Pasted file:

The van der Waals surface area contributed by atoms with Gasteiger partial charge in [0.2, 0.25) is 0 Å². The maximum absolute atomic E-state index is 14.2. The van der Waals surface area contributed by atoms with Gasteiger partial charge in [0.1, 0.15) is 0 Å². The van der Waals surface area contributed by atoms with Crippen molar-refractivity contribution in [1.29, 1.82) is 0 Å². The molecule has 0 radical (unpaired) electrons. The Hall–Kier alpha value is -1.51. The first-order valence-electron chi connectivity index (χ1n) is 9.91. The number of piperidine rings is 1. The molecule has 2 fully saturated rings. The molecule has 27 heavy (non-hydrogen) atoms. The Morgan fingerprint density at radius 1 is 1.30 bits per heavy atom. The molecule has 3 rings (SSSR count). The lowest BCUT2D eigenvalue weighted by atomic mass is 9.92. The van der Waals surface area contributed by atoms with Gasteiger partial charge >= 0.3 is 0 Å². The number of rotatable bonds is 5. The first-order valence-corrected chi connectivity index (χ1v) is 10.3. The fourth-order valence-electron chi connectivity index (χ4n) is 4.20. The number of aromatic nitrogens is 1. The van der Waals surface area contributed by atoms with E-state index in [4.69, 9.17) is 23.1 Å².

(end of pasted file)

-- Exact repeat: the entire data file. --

The van der Waals surface area contributed by atoms with Gasteiger partial charge in [0.2, 0.25) is 0 Å². The maximum absolute atomic E-state index is 14.2. The van der Waals surface area contributed by atoms with Gasteiger partial charge in [0.1, 0.15) is 0 Å². The van der Waals surface area contributed by atoms with Crippen molar-refractivity contribution in [1.29, 1.82) is 0 Å². The molecule has 0 radical (unpaired) electrons. The Hall–Kier alpha value is -1.51. The first-order valence-electron chi connectivity index (χ1n) is 9.91. The number of piperidine rings is 1. The molecule has 2 fully saturated rings. The molecule has 27 heavy (non-hydrogen) atoms. The Morgan fingerprint density at radius 1 is 1.30 bits per heavy atom. The molecule has 3 rings (SSSR count). The lowest BCUT2D eigenvalue weighted by atomic mass is 9.92. The van der Waals surface area contributed by atoms with Gasteiger partial charge >= 0.3 is 0 Å². The number of rotatable bonds is 5. The first-order valence-corrected chi connectivity index (χ1v) is 10.3. The fourth-order valence-electron chi connectivity index (χ4n) is 4.20. The number of aromatic nitrogens is 1. The van der Waals surface area contributed by atoms with E-state index in [4.69, 9.17) is 23.1 Å².